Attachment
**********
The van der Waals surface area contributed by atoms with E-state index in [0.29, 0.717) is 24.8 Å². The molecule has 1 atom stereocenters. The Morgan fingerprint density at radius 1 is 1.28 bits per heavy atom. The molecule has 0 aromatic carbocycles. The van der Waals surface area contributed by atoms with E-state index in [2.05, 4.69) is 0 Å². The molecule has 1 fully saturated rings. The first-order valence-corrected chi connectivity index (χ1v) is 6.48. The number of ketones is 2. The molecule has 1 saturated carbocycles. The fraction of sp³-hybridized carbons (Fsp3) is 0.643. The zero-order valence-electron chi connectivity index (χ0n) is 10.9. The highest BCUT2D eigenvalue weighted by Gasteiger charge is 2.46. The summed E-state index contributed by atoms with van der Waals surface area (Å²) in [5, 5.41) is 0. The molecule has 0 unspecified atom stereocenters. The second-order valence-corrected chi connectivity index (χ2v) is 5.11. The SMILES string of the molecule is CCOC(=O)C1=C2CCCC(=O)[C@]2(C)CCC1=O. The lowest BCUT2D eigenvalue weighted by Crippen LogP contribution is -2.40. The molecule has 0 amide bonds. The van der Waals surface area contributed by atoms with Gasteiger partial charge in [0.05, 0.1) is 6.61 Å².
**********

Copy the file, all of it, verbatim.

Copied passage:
The van der Waals surface area contributed by atoms with E-state index in [0.29, 0.717) is 24.8 Å². The molecule has 1 atom stereocenters. The Morgan fingerprint density at radius 1 is 1.28 bits per heavy atom. The molecule has 0 aromatic carbocycles. The van der Waals surface area contributed by atoms with E-state index in [2.05, 4.69) is 0 Å². The molecule has 1 fully saturated rings. The first-order valence-corrected chi connectivity index (χ1v) is 6.48. The number of ketones is 2. The molecule has 1 saturated carbocycles. The fraction of sp³-hybridized carbons (Fsp3) is 0.643. The zero-order valence-electron chi connectivity index (χ0n) is 10.9. The highest BCUT2D eigenvalue weighted by Gasteiger charge is 2.46. The summed E-state index contributed by atoms with van der Waals surface area (Å²) in [5, 5.41) is 0. The molecule has 0 unspecified atom stereocenters. The second-order valence-corrected chi connectivity index (χ2v) is 5.11. The SMILES string of the molecule is CCOC(=O)C1=C2CCCC(=O)[C@]2(C)CCC1=O. The lowest BCUT2D eigenvalue weighted by Crippen LogP contribution is -2.40. The molecule has 0 amide bonds. The van der Waals surface area contributed by atoms with Gasteiger partial charge in [0.05, 0.1) is 6.61 Å².